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Could new EU law pave way for mandatory bike insurance?

Peter Stuart
21 Dec 2016

A new directive from the EU suggests that a much wider array of vehicles, including e-bikes, may need insurance

A ruling from the European Court of Justice has given way to a directive that suggests that all vehicles of all types will need some form of insurance – including Segways, golf buggies, ride-on lawnmowers and ‘electrically assisted pedal cycles’. Such a significant change in law would have significant ramifications for the emerging e-bike sector and could potentially affect law surrounding bicycle insurance.

The change is a result of an interpretation of the Motor Insurance Directive, the EU’s rules on what does and doesn’t need insurance, in a court case involving Damijan Vnuk, who was hurt having fallen off a ladder as a result of a reversing tractor. The courts deemed that the tractor should have had insurance, interpreting the Motor Insurance Directive in a way never before considered.

In light of this ruling, the EU commission is considering reviewing the directive altogether, according to a government document from the Department of Transport released several days ago.

The document suggests that implication of the ruling is that all vehicles should have motor insurance, including bumper cars, mobility scooters and golf buggies whether on private land or on public roads.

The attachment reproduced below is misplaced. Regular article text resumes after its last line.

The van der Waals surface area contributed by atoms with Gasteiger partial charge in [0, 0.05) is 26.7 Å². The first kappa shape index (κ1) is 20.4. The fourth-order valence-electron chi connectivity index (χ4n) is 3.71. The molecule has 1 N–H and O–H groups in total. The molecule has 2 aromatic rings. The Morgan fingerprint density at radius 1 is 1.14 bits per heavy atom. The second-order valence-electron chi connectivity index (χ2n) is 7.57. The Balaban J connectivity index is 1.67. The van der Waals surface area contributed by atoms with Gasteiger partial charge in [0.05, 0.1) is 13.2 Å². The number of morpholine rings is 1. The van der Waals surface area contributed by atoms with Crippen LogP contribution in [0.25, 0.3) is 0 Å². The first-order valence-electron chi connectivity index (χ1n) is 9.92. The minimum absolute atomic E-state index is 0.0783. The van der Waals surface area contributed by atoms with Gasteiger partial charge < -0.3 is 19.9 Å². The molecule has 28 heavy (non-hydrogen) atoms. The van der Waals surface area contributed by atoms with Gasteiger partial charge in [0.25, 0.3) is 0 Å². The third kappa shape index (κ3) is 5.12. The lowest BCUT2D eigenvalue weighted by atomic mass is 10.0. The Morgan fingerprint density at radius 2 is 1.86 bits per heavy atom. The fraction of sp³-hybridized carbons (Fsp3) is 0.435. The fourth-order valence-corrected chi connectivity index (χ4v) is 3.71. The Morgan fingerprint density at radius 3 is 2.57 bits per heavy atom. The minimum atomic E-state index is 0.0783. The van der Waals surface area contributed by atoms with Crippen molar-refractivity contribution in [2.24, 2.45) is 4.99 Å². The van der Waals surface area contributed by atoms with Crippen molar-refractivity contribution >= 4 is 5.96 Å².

While the ruling may seem irrelevant to the masses of normal non-electrical bicycles, the implication in the government document that, ‘Some of the vehicles which could be brought within scope of the Motor Insurance Directive by virtue of the Vnuk judgment are electrically assisted pedal cycles’ is particularly pertinent. E-bikes are currently limited to an assisted speed of 25kmh, making them generally no faster than an eager road cyclist. We would speculate that demanding insurance for one and not the other may generate debate over whether a bicycle qualifies as a vehicle in the traditional sense.

The Vnuk judgement, at the very least, may be a serious hit for cycling industry, which has benefitted a great deal from the huge growth in e-bikes across europe, including numerous big road bike brands such as Giant and Cannondale. These strong sales would no doubt be hit by a new mandatory insurance for all vehicles.

The document makes no reference to normal bicycles, however should motor insurance extend to all vehicles both on and off the road regardless of the observed public liability risk, pressure will likely mount considerably for a similar level of insurance for bicycles. As most cyclists will know, it doesn’t take much to stoke up anti-cycling sentiments from those who feel cyclists have a comparatively favourable treatment in terms of VED (Vehicle Excise Duty, often called ‘road tax’) and insurance costs.

The consultation is still in progress, and the DfT has made clear that it does not want to introduce unnecessary and unreasonable burdens to the public as a result of the directive. While the Brexit process may alter how this is applied to UK law, any changes from EU directives will at the moment also be legally binding in the UK as well.


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